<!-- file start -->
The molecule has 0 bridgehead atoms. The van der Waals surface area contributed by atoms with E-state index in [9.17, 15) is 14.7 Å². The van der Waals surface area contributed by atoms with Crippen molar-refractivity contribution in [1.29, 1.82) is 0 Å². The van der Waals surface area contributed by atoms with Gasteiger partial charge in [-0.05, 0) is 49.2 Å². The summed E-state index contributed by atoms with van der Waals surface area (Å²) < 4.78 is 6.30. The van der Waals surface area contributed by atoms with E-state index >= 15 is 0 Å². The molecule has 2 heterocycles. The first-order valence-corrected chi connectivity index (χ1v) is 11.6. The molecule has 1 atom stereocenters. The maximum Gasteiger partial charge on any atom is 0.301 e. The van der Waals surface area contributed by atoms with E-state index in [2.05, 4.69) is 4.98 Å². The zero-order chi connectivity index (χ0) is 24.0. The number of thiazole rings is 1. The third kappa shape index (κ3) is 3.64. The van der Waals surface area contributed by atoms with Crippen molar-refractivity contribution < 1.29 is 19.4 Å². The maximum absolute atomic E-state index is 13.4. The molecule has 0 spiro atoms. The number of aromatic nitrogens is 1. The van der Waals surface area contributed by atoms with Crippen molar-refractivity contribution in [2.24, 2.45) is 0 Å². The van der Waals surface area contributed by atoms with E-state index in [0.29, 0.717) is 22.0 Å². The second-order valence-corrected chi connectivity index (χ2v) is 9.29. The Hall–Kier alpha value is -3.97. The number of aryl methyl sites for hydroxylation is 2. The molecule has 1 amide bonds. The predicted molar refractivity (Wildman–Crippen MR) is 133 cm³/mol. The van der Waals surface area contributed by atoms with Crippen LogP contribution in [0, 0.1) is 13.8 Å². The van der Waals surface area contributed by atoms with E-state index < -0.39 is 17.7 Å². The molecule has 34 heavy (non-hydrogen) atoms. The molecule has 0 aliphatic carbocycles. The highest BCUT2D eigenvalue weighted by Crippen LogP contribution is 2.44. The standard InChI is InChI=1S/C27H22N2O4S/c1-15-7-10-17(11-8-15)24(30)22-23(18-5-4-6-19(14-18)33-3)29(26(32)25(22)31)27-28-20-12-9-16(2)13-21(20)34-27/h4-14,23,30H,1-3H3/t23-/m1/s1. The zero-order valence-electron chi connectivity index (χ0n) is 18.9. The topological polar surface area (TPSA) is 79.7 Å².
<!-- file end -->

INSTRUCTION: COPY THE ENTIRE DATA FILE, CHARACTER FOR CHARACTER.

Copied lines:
The molecule has 0 bridgehead atoms. The van der Waals surface area contributed by atoms with E-state index in [9.17, 15) is 14.7 Å². The van der Waals surface area contributed by atoms with Crippen molar-refractivity contribution in [1.29, 1.82) is 0 Å². The van der Waals surface area contributed by atoms with Gasteiger partial charge in [-0.05, 0) is 49.2 Å². The summed E-state index contributed by atoms with van der Waals surface area (Å²) < 4.78 is 6.30. The van der Waals surface area contributed by atoms with E-state index >= 15 is 0 Å². The molecule has 2 heterocycles. The first-order valence-corrected chi connectivity index (χ1v) is 11.6. The molecule has 1 atom stereocenters. The maximum Gasteiger partial charge on any atom is 0.301 e. The van der Waals surface area contributed by atoms with E-state index in [2.05, 4.69) is 4.98 Å². The zero-order chi connectivity index (χ0) is 24.0. The number of thiazole rings is 1. The third kappa shape index (κ3) is 3.64. The van der Waals surface area contributed by atoms with Crippen molar-refractivity contribution < 1.29 is 19.4 Å². The maximum absolute atomic E-state index is 13.4. The molecule has 0 spiro atoms. The number of aromatic nitrogens is 1. The van der Waals surface area contributed by atoms with Crippen molar-refractivity contribution in [2.24, 2.45) is 0 Å². The van der Waals surface area contributed by atoms with E-state index in [0.29, 0.717) is 22.0 Å². The second-order valence-corrected chi connectivity index (χ2v) is 9.29. The Hall–Kier alpha value is -3.97. The number of aryl methyl sites for hydroxylation is 2. The molecule has 1 amide bonds. The predicted molar refractivity (Wildman–Crippen MR) is 133 cm³/mol. The van der Waals surface area contributed by atoms with Crippen LogP contribution in [0, 0.1) is 13.8 Å². The van der Waals surface area contributed by atoms with E-state index < -0.39 is 17.7 Å². The molecule has 34 heavy (non-hydrogen) atoms. The molecule has 0 aliphatic carbocycles. The highest BCUT2D eigenvalue weighted by Crippen LogP contribution is 2.44. The standard InChI is InChI=1S/C27H22N2O4S/c1-15-7-10-17(11-8-15)24(30)22-23(18-5-4-6-19(14-18)33-3)29(26(32)25(22)31)27-28-20-12-9-16(2)13-21(20)34-27/h4-14,23,30H,1-3H3/t23-/m1/s1. The zero-order valence-electron chi connectivity index (χ0n) is 18.9. The topological polar surface area (TPSA) is 79.7 Å².